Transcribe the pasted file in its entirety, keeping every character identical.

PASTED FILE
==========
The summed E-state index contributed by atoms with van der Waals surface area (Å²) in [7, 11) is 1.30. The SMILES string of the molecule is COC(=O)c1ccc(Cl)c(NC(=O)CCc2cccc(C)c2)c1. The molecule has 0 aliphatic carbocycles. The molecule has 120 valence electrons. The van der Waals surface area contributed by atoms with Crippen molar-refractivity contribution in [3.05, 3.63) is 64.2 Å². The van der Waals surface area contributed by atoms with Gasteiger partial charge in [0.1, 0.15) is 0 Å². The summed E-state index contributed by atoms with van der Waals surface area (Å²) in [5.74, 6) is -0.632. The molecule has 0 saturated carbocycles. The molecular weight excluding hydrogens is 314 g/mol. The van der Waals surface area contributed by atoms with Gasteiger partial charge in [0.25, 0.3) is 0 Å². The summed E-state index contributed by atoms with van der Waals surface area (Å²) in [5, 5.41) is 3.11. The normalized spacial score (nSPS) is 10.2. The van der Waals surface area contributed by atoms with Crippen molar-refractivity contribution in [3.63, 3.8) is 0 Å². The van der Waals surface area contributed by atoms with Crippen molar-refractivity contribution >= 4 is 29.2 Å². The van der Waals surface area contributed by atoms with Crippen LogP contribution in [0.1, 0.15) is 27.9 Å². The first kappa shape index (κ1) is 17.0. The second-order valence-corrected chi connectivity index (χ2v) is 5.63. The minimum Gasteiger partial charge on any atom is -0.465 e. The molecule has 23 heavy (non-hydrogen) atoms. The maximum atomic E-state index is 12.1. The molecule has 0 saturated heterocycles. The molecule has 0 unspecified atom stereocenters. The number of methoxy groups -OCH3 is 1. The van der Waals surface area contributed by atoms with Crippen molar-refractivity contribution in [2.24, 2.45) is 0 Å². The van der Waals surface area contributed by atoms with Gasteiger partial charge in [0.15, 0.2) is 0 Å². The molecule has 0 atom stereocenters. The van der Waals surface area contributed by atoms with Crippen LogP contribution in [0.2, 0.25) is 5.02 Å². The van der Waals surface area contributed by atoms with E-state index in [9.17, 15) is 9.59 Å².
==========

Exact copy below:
The summed E-state index contributed by atoms with van der Waals surface area (Å²) in [7, 11) is 1.30. The SMILES string of the molecule is COC(=O)c1ccc(Cl)c(NC(=O)CCc2cccc(C)c2)c1. The molecule has 0 aliphatic carbocycles. The molecule has 120 valence electrons. The van der Waals surface area contributed by atoms with Crippen molar-refractivity contribution in [3.05, 3.63) is 64.2 Å². The van der Waals surface area contributed by atoms with Gasteiger partial charge in [0.1, 0.15) is 0 Å². The summed E-state index contributed by atoms with van der Waals surface area (Å²) in [5.74, 6) is -0.632. The molecule has 0 saturated carbocycles. The molecular weight excluding hydrogens is 314 g/mol. The van der Waals surface area contributed by atoms with Gasteiger partial charge in [0.25, 0.3) is 0 Å². The summed E-state index contributed by atoms with van der Waals surface area (Å²) in [5, 5.41) is 3.11. The normalized spacial score (nSPS) is 10.2. The van der Waals surface area contributed by atoms with Crippen molar-refractivity contribution in [3.63, 3.8) is 0 Å². The van der Waals surface area contributed by atoms with Crippen molar-refractivity contribution >= 4 is 29.2 Å². The van der Waals surface area contributed by atoms with Crippen LogP contribution in [0.1, 0.15) is 27.9 Å². The first kappa shape index (κ1) is 17.0. The second-order valence-corrected chi connectivity index (χ2v) is 5.63. The minimum Gasteiger partial charge on any atom is -0.465 e. The molecule has 23 heavy (non-hydrogen) atoms. The maximum atomic E-state index is 12.1. The molecule has 0 saturated heterocycles. The molecule has 0 unspecified atom stereocenters. The number of methoxy groups -OCH3 is 1. The van der Waals surface area contributed by atoms with Crippen molar-refractivity contribution in [2.24, 2.45) is 0 Å². The van der Waals surface area contributed by atoms with Gasteiger partial charge in [0.15, 0.2) is 0 Å². The molecule has 0 atom stereocenters. The van der Waals surface area contributed by atoms with Crippen LogP contribution in [0.2, 0.25) is 5.02 Å². The van der Waals surface area contributed by atoms with E-state index in [9.17, 15) is 9.59 Å².